Five good things

This week we’re sharing a post from Eleanor Powell, our summer intern.

I don’t think I know anybody who could argue that the first six months of 2016 have been the best months of their lives. The continued police brutality against black Americans, the largest mass shooting in the history of the United States, a rise in blatant xenophobia—all these things have made it hard to be positive and keep fighting for justice.

So, here are five things I have been trying to think about when everything else seems hopeless:

  1. Over $150,000 was raised at the 2016 Goodwill Refuse To Abuse® 5K!
  2. Beyoncé, always.
  3. Leslie Jones, and the love shown towards her after she received hate on Twitter.
  4. Pokemon Go (What can I say, I’m a technology-obsessed millennial)
  5. The WSCADV staff. Thank you for working so tirelessly to end violence against women, and for making this internship special. Since my first day, I felt welcomed and included. I learned so much about the work you all do, and discovered what kind of work I want to be doing in the next five years. I truly cannot thank you guys enough for giving me such a great opportunity.

My plan for healthy relationships

This week we’re sharing a guest column from Henson Burk Fawcett that was also recently published in Sound Publishing community newspapers.

I am a six-grade Rainier Valley Little League baseball player and an aspiring sports journalist. I am interested in how sports shape people’s lives.

Kids look up to athletes. It’s not news. Everyone knows kids have idolized sports figures for generations. We memorize stats, and trade cards. Kids copy elite athletes. We practice their game day rituals—like pre-game dances, warm up traditions, a certain swing—just to be like the people we adore.

So what happens when athletes commit domestic violence? Does it tell a kid that hurting someone close to you is no big deal? Even okay?

Major League Baseball noticed that the sports world is failing to send the message to athletes and fans that family violence is unacceptable, and they want to do better. The MLB has established a new rule that says if you hurt your girlfriend, partner, or child, it will hurt your career. Recently, a MLB player was suspended for 30 games. It’s a big penalty, taking away 1/5 of a season. And it sends a big message to the players and to the kids too.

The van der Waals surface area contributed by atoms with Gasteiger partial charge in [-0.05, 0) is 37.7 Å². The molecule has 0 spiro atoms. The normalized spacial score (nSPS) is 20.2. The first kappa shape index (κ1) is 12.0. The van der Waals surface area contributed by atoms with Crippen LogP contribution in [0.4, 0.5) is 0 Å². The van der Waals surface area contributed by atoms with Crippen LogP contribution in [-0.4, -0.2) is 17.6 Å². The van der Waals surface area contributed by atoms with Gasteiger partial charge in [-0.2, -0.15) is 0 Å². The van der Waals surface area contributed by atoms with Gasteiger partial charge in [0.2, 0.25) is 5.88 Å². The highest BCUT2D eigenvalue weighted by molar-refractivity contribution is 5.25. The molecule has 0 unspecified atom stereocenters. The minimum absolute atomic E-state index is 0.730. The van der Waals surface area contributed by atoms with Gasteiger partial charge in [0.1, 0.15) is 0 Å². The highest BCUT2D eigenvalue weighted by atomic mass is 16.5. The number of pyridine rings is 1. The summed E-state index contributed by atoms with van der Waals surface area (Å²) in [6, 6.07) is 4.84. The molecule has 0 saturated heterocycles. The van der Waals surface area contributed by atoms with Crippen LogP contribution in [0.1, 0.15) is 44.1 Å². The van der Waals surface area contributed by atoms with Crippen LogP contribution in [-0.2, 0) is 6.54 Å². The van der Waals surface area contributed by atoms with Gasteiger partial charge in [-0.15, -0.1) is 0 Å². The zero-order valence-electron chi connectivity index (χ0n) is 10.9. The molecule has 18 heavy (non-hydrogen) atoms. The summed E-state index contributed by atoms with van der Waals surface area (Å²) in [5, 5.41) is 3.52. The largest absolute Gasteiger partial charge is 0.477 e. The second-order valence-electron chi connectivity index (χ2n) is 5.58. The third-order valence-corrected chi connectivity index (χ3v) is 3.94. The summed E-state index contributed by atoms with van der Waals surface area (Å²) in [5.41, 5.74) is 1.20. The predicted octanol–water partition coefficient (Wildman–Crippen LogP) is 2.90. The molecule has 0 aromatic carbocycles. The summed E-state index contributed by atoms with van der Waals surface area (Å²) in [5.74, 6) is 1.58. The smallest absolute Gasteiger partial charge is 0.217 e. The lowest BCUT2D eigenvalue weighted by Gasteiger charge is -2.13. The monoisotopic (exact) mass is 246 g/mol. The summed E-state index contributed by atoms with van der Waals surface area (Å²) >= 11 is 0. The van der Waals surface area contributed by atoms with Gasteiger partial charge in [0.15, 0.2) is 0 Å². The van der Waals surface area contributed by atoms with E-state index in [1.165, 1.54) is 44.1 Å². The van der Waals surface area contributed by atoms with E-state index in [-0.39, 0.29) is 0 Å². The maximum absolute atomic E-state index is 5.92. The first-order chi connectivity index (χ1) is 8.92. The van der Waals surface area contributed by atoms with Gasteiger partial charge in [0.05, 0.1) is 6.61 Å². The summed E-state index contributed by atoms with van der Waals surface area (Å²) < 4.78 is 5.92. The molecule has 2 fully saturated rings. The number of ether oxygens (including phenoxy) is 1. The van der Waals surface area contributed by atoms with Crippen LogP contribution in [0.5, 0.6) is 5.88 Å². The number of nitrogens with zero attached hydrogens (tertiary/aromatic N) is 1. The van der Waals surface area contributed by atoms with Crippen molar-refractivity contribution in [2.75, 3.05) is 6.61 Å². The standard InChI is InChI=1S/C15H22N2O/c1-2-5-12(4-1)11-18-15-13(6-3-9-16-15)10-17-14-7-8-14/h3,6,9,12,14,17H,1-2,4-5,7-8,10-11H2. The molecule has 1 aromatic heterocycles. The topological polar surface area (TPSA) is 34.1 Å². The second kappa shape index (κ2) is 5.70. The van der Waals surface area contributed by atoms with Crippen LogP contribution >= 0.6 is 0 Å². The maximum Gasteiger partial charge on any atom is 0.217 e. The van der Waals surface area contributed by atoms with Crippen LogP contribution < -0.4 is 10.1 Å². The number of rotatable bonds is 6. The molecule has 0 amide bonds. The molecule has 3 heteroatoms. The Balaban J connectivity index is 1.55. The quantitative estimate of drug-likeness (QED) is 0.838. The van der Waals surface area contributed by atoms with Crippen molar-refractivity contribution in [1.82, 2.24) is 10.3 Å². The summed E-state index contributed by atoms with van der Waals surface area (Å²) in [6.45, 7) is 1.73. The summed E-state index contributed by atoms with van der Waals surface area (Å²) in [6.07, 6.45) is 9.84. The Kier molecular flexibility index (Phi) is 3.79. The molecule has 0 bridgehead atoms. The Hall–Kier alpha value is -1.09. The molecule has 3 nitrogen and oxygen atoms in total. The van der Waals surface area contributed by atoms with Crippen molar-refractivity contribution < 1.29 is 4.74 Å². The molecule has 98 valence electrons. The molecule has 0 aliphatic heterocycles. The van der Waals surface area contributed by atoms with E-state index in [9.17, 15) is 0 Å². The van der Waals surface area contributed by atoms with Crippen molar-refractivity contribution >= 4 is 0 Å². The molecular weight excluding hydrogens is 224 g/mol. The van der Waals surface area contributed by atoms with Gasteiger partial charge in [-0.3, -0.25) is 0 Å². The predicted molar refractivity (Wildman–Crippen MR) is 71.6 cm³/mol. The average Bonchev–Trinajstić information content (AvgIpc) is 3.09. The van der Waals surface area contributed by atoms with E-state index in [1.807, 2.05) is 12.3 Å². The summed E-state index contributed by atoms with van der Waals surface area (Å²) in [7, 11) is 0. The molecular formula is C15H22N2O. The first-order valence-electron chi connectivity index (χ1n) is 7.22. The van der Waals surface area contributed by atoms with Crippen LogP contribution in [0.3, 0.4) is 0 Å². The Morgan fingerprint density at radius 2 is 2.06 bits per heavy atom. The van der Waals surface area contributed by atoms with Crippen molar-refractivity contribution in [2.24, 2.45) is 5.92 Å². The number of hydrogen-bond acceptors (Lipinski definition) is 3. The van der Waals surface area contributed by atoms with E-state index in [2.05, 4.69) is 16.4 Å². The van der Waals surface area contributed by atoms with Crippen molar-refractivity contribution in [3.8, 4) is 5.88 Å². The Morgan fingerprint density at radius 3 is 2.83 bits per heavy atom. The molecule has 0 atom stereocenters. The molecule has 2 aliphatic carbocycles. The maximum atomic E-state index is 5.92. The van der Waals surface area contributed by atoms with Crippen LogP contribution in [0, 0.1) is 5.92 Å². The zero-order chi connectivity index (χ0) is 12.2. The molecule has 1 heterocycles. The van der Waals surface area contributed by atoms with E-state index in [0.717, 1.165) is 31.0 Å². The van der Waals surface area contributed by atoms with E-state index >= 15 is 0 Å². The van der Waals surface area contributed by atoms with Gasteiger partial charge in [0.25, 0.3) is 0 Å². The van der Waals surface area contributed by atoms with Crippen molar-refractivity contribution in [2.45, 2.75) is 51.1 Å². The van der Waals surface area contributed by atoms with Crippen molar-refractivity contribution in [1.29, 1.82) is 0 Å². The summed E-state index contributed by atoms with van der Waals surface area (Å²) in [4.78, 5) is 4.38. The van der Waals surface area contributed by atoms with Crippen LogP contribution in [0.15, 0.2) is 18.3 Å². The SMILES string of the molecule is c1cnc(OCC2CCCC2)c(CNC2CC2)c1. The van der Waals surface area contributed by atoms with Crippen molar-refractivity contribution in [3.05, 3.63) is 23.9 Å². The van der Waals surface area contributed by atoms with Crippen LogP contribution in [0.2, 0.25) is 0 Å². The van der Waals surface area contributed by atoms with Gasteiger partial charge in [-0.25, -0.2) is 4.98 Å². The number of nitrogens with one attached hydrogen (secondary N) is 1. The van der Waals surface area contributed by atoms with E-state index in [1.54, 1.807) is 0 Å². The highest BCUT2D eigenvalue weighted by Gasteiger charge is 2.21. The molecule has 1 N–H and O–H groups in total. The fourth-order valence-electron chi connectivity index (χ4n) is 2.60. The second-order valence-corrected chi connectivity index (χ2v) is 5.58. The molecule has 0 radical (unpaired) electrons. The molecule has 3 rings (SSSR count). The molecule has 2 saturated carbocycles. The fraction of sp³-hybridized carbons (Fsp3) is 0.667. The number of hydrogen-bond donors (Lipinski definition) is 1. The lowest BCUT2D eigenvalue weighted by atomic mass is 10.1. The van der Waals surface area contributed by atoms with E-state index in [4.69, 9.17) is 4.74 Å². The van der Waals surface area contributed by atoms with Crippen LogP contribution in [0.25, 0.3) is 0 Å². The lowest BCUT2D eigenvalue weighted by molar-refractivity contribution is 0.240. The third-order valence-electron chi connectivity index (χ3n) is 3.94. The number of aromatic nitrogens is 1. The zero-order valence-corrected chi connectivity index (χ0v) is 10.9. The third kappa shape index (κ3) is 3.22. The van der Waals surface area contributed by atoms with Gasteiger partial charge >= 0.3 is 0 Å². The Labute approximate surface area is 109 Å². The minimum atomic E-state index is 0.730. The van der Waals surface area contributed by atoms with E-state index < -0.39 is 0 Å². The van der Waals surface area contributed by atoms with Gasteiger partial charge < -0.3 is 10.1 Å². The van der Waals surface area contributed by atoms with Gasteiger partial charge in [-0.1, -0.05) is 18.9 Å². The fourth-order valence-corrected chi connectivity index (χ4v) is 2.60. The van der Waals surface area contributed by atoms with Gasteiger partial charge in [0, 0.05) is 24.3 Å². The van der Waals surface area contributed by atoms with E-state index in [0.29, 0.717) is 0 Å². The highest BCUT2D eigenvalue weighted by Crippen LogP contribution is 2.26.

Watching sports the past couple years has shown us that being good at your relationships takes as much practice as being good at your game. When the MLB refuses to let any excuses go by, they give all of us a reason to start practicing to do our best on and off the field.

This year for my Bar Mitzvah project, I am talking to over 300 youth about healthy relationships. I am also asking kids to take a stand for positive relationships by running the Goodwill Refuse to Abuse 5K inside Safeco Field. It is a one-of-a-kind 5K through the ball park. I hope you join me at the 5K!

To find the domestic violence program in your community, visit wscadv.org or call the National Domestic Violence Hotline at 1-800-799-7233 or 1-800-787-3224 (TTY).

To raise money and awareness for domestic violence prevention, register today for the Goodwill Refuse To Abuse® 5K at Safeco Field at refusetoabuse5k.org.

News you can relate to

Some news stories that caught our eye this week:

It’s great to have laws that protect victims of abuse, but how can we make sure those laws are being enforced? KIRO 7 looks into two domestic violence murders that could have been prevented.

An op-ed in the New York Times highlights research that “suggests that a felony domestic violence conviction is the single greatest predictor of future violent crime among men.” If we took domestic violence more seriously, perhaps these men would have lost their guns or their freedom before moving from terrorizing their partners to assaulting others.

Have you ever wondered what it’s like to participate in the Refuse To Abuse 5k? Andrew Rice shares the inside scoop on his experiences. Spoiler—he had a great time!

What a difference a day makes!

Does life get any better that this? I’ve worked in the anti-violence field for a bazillion years and it was fabulous to watch my daughters, their friends, their moms, their dads, my husband, and 980 other people I didn’t know all running and walking and having a good time at the first Refuse To Abuse® 5K at Safeco Field. Everyone was having a blast because healthy relationships are fun for everybody. So much more fun than the grim side of unhealthy relationships.

In the span of one day, a mix of people who’ve probably never thought much about domestic violence, became excited and eager to promote healthy relationships. As runners and walkers streamed by me, it was remarkable to hear “thank you for what you do, it’s important that you are here.” The goodwill I felt all around me was tremendous.

It is thrilling to imagine how we can build upon the goodwill and connection of the race participants to spread the word for change right here in Seattle. People talking about our shared hopes for our children and loved ones—happy, fun, and joyful relationships today, this minute, this moment—what a difference a day can make!